* Round 7: Houston, Jones Plaza.
His birthday party over, Mayweather criticizes Golden Boy publicly, then Mayweather and Schaefer engage in a verbal barrage. Schaefer accuses Mayweather of making “threatening remarks” while criticizing the talent in Golden Boy’s stable.
“Why didn’t you tell that to Hopkins in Philadelphia?” Schaefer says he asked Mayweather.
* Round 8: Dallas, American Airlines Center.
After telling the Dallas Morning News that he has been treated poorly and calling Golden Boy “sneaky,” Mayweather apologizes. Schaefer and De La Hoya accept.
Mayweather’s Gulfstream leaves Texas first en route to San Francisco, but De La Hoya’s Gulfstream ends up passing Mayweather’s near 30,000 feet.
De La Hoya’s pilot radios Mayweather’s to break the news, and the De La Hoya camp laughs heartily.
* Round 9: San Francisco, City Hall.
People 15 to 20 deep line the streets as De La Hoya’s car approaches.
“I’ve never seen anything like this; this fight is bigger than [De La Hoya vs.] Trinidad,” Schaefer says of the previously richest non-heavyweight bout. “I think Floyd’s OK, now. He realizes I’m trying to make this the biggest fight ever.”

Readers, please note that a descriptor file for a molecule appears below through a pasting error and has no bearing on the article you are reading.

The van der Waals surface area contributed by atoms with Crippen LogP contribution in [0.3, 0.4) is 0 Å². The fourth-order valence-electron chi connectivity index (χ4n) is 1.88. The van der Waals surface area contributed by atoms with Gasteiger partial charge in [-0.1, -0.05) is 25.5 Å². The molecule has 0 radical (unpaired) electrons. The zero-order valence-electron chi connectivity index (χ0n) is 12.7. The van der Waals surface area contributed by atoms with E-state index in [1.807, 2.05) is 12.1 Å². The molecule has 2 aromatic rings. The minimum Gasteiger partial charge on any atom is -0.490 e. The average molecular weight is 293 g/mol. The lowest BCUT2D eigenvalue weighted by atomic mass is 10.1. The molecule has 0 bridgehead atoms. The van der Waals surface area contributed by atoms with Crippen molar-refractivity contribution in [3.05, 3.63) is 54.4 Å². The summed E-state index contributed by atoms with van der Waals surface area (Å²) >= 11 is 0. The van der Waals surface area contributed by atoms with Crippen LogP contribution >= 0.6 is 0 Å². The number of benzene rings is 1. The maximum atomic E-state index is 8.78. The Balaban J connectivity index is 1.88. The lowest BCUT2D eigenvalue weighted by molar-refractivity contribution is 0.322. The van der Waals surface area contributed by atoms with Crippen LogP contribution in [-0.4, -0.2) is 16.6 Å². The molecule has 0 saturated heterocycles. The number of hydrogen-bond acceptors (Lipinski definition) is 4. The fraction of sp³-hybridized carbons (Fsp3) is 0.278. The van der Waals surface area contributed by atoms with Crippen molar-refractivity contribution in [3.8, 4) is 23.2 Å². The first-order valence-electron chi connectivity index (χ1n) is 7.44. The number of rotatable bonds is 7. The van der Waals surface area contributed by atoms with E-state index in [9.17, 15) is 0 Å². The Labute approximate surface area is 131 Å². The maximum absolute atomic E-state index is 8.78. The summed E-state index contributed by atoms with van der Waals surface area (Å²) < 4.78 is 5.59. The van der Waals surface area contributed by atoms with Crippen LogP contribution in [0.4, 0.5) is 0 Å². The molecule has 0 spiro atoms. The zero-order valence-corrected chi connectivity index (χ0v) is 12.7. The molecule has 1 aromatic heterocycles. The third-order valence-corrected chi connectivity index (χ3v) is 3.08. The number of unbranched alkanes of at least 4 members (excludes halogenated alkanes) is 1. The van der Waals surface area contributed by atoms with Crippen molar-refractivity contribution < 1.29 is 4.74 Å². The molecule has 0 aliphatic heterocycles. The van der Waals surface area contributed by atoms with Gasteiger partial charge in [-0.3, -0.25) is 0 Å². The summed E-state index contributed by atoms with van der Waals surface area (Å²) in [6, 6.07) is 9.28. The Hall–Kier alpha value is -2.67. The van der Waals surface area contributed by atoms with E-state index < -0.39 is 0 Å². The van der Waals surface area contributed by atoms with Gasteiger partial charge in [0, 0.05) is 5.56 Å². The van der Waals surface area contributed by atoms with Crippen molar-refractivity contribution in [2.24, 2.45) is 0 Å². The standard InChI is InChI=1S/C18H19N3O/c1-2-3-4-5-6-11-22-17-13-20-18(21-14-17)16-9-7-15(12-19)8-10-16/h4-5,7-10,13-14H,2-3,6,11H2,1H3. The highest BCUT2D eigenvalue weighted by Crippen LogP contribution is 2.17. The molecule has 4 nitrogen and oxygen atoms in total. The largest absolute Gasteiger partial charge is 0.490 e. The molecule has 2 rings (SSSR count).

OK or not, Mayweather stands up and dances to the crowd’s chants of “Oscar! Oscar!”
* Round 10: Las Vegas, MGM Grand Hotel
“It gets old, a guy like Floyd talking trash out of his head,” De La Hoya says, reflecting on the tour.
“He obviously has no clue, no idea what he has done. This is all fuel for me. I have the experience to keep my composure and stay focused. He can never get in my head.”
De La Hoya also is critical of Mayweather’s treatment of fans.
“He’s supposed to be an ambassador, a champion, the best pound-for-pound fighter in the world [but] the things he’s done have been amateurish,” De La Hoya says. “We’re doing this to build up the hype. Signing five autographs and leaving is not going to do the job.”
Mayweather, according to his publicist, is not available for comment.
Long estranged from Mayweather Sr., Mayweather Jr. is surprisingly joined on the dais by his father at the MGM Grand.
Winner: De La Hoya, who leads, four rounds to three, with three rounds even, heading to Hollywood.